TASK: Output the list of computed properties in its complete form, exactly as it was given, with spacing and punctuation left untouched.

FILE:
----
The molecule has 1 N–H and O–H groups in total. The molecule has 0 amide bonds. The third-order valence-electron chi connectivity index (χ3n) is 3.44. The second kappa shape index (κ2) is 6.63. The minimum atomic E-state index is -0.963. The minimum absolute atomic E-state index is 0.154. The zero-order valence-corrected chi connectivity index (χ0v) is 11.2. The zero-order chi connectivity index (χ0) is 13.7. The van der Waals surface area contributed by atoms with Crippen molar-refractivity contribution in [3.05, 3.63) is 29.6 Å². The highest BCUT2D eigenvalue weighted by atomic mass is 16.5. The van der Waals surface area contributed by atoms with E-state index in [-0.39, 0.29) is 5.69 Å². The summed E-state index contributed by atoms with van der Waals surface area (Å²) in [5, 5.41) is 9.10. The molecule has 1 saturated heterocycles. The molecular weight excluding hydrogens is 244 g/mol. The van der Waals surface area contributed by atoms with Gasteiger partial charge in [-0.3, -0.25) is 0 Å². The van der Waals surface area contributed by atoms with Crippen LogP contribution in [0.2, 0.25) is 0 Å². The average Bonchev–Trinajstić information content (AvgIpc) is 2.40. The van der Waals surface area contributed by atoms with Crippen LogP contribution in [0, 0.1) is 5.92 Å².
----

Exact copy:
The molecule has 1 N–H and O–H groups in total. The molecule has 0 amide bonds. The third-order valence-electron chi connectivity index (χ3n) is 3.44. The second kappa shape index (κ2) is 6.63. The minimum atomic E-state index is -0.963. The minimum absolute atomic E-state index is 0.154. The zero-order valence-corrected chi connectivity index (χ0v) is 11.2. The zero-order chi connectivity index (χ0) is 13.7. The van der Waals surface area contributed by atoms with Crippen molar-refractivity contribution in [3.05, 3.63) is 29.6 Å². The highest BCUT2D eigenvalue weighted by atomic mass is 16.5. The van der Waals surface area contributed by atoms with E-state index in [-0.39, 0.29) is 5.69 Å². The summed E-state index contributed by atoms with van der Waals surface area (Å²) in [5, 5.41) is 9.10. The molecule has 1 saturated heterocycles. The molecular weight excluding hydrogens is 244 g/mol. The van der Waals surface area contributed by atoms with Gasteiger partial charge in [-0.3, -0.25) is 0 Å². The van der Waals surface area contributed by atoms with Crippen LogP contribution in [0.2, 0.25) is 0 Å². The average Bonchev–Trinajstić information content (AvgIpc) is 2.40. The van der Waals surface area contributed by atoms with Crippen LogP contribution in [0, 0.1) is 5.92 Å².